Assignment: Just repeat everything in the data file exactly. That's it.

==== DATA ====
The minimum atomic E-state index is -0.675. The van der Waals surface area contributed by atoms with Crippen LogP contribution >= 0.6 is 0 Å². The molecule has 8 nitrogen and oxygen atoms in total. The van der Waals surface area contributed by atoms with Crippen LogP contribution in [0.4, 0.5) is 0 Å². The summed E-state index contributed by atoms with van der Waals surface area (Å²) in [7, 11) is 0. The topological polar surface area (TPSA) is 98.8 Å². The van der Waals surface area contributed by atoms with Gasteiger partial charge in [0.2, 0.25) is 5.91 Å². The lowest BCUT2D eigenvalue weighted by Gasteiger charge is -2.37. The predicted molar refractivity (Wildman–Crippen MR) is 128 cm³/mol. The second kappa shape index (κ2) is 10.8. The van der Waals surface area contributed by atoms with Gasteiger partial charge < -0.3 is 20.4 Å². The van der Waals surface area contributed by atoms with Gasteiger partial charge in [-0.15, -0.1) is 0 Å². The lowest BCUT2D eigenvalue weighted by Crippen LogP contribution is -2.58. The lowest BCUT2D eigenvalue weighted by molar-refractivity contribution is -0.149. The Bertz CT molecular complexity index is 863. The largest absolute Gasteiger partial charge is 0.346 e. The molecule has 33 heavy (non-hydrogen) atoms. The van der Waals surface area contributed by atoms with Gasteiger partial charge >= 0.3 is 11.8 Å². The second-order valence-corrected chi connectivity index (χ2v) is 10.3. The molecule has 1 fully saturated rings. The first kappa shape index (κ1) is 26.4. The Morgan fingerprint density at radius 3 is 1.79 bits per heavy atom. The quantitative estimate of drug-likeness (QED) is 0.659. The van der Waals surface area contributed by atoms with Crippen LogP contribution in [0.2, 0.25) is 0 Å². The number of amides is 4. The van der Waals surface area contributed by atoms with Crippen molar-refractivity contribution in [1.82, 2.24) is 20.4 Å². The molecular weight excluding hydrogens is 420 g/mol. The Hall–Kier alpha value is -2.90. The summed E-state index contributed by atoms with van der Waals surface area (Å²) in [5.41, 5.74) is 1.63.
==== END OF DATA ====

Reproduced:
The minimum atomic E-state index is -0.675. The van der Waals surface area contributed by atoms with Crippen LogP contribution >= 0.6 is 0 Å². The molecule has 8 nitrogen and oxygen atoms in total. The van der Waals surface area contributed by atoms with Crippen LogP contribution in [0.4, 0.5) is 0 Å². The summed E-state index contributed by atoms with van der Waals surface area (Å²) in [7, 11) is 0. The topological polar surface area (TPSA) is 98.8 Å². The van der Waals surface area contributed by atoms with Gasteiger partial charge in [0.2, 0.25) is 5.91 Å². The lowest BCUT2D eigenvalue weighted by Gasteiger charge is -2.37. The predicted molar refractivity (Wildman–Crippen MR) is 128 cm³/mol. The second kappa shape index (κ2) is 10.8. The van der Waals surface area contributed by atoms with Gasteiger partial charge < -0.3 is 20.4 Å². The van der Waals surface area contributed by atoms with Gasteiger partial charge in [-0.15, -0.1) is 0 Å². The lowest BCUT2D eigenvalue weighted by Crippen LogP contribution is -2.58. The lowest BCUT2D eigenvalue weighted by molar-refractivity contribution is -0.149. The Bertz CT molecular complexity index is 863. The largest absolute Gasteiger partial charge is 0.346 e. The molecule has 33 heavy (non-hydrogen) atoms. The van der Waals surface area contributed by atoms with Gasteiger partial charge >= 0.3 is 11.8 Å². The second-order valence-corrected chi connectivity index (χ2v) is 10.3. The molecule has 1 fully saturated rings. The first kappa shape index (κ1) is 26.4. The Morgan fingerprint density at radius 3 is 1.79 bits per heavy atom. The quantitative estimate of drug-likeness (QED) is 0.659. The van der Waals surface area contributed by atoms with Crippen LogP contribution in [0.2, 0.25) is 0 Å². The number of amides is 4. The van der Waals surface area contributed by atoms with Crippen molar-refractivity contribution in [1.82, 2.24) is 20.4 Å². The molecular weight excluding hydrogens is 420 g/mol. The Hall–Kier alpha value is -2.90. The summed E-state index contributed by atoms with van der Waals surface area (Å²) in [5.41, 5.74) is 1.63.